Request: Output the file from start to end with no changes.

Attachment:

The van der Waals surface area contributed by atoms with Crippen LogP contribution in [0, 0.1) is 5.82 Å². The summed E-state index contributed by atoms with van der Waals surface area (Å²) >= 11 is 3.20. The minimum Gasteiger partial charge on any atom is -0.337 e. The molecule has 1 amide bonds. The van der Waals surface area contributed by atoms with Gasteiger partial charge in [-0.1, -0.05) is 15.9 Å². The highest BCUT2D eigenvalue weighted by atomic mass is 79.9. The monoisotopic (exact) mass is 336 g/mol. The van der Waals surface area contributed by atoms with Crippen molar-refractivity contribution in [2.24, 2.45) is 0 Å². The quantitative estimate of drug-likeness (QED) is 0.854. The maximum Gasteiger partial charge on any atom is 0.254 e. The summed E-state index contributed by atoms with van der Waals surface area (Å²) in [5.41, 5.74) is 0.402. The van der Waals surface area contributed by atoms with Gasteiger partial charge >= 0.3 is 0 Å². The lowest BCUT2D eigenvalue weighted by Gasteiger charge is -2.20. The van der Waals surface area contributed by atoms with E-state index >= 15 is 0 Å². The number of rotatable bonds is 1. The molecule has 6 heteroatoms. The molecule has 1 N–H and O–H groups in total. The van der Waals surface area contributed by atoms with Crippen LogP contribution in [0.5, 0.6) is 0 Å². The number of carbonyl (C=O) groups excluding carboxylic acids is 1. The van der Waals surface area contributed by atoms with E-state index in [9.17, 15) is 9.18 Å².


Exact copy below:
The van der Waals surface area contributed by atoms with Crippen LogP contribution in [0, 0.1) is 5.82 Å². The summed E-state index contributed by atoms with van der Waals surface area (Å²) >= 11 is 3.20. The minimum Gasteiger partial charge on any atom is -0.337 e. The molecule has 1 amide bonds. The van der Waals surface area contributed by atoms with Gasteiger partial charge in [-0.1, -0.05) is 15.9 Å². The highest BCUT2D eigenvalue weighted by atomic mass is 79.9. The monoisotopic (exact) mass is 336 g/mol. The van der Waals surface area contributed by atoms with Crippen molar-refractivity contribution in [2.24, 2.45) is 0 Å². The quantitative estimate of drug-likeness (QED) is 0.854. The maximum Gasteiger partial charge on any atom is 0.254 e. The summed E-state index contributed by atoms with van der Waals surface area (Å²) in [5.41, 5.74) is 0.402. The van der Waals surface area contributed by atoms with Gasteiger partial charge >= 0.3 is 0 Å². The lowest BCUT2D eigenvalue weighted by Gasteiger charge is -2.20. The van der Waals surface area contributed by atoms with E-state index >= 15 is 0 Å². The number of rotatable bonds is 1. The molecule has 6 heteroatoms. The molecule has 1 N–H and O–H groups in total. The van der Waals surface area contributed by atoms with Crippen LogP contribution in [0.5, 0.6) is 0 Å². The number of carbonyl (C=O) groups excluding carboxylic acids is 1. The van der Waals surface area contributed by atoms with E-state index in [9.17, 15) is 9.18 Å².